The peculiar h i kinematics of the wolf-rayet starburst galaxy ngc 5253

Henry A. Kobulnicky, Evan D. Skillman

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We report the discovery of a peculiar H I velocity field in the nearby amorphous dwarf starburst galaxy NGC 5253 which indicates that the bulk of the neutral atomic gas rotates about the galaxy’s optical major axis. There is also weak evidence for a second H I dynamical component rotating about the optical minor axis. We estimate the dynamical mass at 3 X 108/sin2 i MQ. The gasdynamics in NGC 5253 are vaguely reminiscent of what is seen in polar ring galaxies and dust lane ellipticals, but the large gas mass fraction (-0.6 for i = 50°), young starburst population, irregular optical morphology, lack of a stellar ring, and lack of stellar rotation (< 7 km s-1) are inconsistent with either type of object. NGC 5253’s unique gasdynamics and current star formation activity may be either (1) the result of an interaction with the nearby spiral M83 -109 yr ago or (2) due to the disruption and accretion of a gas-rich companion on a highly inclined orbit. A combination of wide-field, high-sensitivity H I mapping and new optical spectra measuring the stellar kinematics along the minor axis could discriminate between these two possible interaction scenarios and constrain the original, preinteraction nature of NGC 5253. It is possible that NGC 5253 will later develop into a polar ring galaxy and that we are observing it during its period of ring formation.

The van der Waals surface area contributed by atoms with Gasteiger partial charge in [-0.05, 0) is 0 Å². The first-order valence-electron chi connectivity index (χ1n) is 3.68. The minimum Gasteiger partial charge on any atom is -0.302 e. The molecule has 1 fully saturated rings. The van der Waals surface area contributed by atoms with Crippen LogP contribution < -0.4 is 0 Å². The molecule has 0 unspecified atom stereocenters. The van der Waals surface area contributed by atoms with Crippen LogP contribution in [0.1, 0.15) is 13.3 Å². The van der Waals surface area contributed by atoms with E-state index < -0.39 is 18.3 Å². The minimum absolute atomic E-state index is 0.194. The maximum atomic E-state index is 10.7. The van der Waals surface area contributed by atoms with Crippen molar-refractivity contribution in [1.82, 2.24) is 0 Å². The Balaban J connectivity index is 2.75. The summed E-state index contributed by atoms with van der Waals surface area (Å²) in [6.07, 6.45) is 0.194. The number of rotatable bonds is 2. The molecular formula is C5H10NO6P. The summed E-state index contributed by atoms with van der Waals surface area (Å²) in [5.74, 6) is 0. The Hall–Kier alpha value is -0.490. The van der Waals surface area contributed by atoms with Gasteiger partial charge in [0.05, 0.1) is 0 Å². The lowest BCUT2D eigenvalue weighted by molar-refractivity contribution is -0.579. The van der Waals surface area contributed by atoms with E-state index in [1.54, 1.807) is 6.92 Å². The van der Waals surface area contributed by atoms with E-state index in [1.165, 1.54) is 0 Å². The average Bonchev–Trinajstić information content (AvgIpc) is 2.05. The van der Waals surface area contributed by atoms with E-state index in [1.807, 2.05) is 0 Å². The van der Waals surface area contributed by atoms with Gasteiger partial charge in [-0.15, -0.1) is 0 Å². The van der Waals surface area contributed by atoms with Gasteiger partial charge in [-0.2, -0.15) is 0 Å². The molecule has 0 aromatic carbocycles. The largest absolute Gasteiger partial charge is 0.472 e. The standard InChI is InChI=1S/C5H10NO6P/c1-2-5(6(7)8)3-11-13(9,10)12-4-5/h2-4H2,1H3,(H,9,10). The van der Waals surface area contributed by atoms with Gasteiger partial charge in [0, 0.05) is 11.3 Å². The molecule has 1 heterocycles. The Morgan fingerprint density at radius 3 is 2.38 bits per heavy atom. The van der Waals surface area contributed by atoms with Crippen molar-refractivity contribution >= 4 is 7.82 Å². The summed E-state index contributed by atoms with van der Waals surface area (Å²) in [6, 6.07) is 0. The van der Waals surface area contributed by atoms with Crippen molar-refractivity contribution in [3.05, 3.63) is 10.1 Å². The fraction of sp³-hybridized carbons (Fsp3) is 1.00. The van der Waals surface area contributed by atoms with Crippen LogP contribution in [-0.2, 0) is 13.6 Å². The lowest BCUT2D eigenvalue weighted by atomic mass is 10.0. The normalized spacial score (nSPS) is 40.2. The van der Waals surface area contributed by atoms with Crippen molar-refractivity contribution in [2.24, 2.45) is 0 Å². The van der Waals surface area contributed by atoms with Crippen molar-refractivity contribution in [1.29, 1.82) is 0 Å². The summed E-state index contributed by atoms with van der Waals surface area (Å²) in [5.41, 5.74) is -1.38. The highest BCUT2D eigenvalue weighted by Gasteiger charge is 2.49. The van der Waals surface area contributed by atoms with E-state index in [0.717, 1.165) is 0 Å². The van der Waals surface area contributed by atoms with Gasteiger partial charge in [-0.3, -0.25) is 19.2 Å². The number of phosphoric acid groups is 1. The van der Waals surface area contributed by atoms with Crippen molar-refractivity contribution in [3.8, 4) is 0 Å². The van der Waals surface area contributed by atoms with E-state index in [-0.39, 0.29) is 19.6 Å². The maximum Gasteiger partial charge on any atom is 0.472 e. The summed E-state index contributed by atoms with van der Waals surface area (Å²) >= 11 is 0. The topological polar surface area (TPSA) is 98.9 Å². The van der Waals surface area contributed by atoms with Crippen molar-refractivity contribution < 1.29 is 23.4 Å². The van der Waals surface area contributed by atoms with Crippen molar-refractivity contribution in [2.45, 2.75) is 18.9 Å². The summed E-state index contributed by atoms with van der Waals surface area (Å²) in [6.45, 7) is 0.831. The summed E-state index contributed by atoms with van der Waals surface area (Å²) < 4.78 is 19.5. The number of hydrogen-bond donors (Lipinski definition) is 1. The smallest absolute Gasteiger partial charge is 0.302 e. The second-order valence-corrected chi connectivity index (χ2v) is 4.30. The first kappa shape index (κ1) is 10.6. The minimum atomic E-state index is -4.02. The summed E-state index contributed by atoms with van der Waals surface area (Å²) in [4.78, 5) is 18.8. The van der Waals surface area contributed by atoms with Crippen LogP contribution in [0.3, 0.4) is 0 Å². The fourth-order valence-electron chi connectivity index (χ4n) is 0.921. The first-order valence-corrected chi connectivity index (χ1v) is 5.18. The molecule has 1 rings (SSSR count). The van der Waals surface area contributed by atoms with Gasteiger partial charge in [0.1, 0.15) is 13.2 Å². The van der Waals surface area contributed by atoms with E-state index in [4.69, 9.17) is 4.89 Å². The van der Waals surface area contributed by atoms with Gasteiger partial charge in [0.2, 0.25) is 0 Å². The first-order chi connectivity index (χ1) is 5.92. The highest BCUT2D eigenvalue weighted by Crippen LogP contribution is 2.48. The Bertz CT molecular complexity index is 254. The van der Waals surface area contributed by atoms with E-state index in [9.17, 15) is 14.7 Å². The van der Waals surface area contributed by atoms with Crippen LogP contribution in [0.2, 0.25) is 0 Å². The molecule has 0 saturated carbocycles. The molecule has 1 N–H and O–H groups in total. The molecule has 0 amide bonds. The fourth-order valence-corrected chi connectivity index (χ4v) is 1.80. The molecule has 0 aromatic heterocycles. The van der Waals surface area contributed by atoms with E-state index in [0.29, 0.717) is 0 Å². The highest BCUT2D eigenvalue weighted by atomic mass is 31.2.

Original languageEnglish (US)
Pages (from-to)L121-L124
JournalAstrophysical Journal
Issue number2
StatePublished - Dec 1 1995

Bibliographical note

Funding Information:
2The National Radio Astronomy Observatory is operated by Associated Universities, Inc., under cooperative agreement with the National Science Foundation.

Funding Information:
We thank Elias Brinks, Jean-Rene Roy, Jacqueline van Gorkom, and an anonymous referee for helpful comments and Dave Westpfahl for first pointing out the interesting nature of the H I velocity field. We are also grateful for many stimulating discussions with the visiting lecturers of the Minnesota Lectures on Extragalactic Neutral Hydrogen. E. D. S. is grateful for support from NASA LTSARP grant NAGW-3189. H. A. K. is supported by a NASA Graduate Student Researchers Program fellowship.


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